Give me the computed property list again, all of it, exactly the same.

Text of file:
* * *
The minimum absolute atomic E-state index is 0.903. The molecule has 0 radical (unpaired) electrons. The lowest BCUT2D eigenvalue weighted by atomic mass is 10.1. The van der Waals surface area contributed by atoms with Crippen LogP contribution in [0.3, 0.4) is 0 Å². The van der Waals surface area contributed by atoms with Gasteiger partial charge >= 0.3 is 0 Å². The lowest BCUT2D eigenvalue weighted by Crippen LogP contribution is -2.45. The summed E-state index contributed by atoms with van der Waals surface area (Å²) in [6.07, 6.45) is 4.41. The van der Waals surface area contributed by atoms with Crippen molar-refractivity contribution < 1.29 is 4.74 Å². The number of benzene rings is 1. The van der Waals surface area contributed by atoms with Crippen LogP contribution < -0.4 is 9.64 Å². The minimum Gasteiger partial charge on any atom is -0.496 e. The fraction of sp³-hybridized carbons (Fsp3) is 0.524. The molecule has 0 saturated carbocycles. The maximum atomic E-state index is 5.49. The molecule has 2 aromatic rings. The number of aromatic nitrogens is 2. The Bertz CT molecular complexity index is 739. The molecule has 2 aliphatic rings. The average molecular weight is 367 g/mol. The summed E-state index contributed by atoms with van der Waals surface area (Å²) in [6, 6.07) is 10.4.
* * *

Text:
The minimum absolute atomic E-state index is 0.903. The molecule has 0 radical (unpaired) electrons. The lowest BCUT2D eigenvalue weighted by atomic mass is 10.1. The van der Waals surface area contributed by atoms with Crippen LogP contribution in [0.3, 0.4) is 0 Å². The van der Waals surface area contributed by atoms with Gasteiger partial charge >= 0.3 is 0 Å². The lowest BCUT2D eigenvalue weighted by Crippen LogP contribution is -2.45. The summed E-state index contributed by atoms with van der Waals surface area (Å²) in [6.07, 6.45) is 4.41. The van der Waals surface area contributed by atoms with Crippen molar-refractivity contribution < 1.29 is 4.74 Å². The number of benzene rings is 1. The van der Waals surface area contributed by atoms with Crippen LogP contribution < -0.4 is 9.64 Å². The minimum Gasteiger partial charge on any atom is -0.496 e. The fraction of sp³-hybridized carbons (Fsp3) is 0.524. The molecule has 0 saturated carbocycles. The maximum atomic E-state index is 5.49. The molecule has 2 aromatic rings. The number of aromatic nitrogens is 2. The Bertz CT molecular complexity index is 739. The molecule has 2 aliphatic rings. The average molecular weight is 367 g/mol. The summed E-state index contributed by atoms with van der Waals surface area (Å²) in [6, 6.07) is 10.4.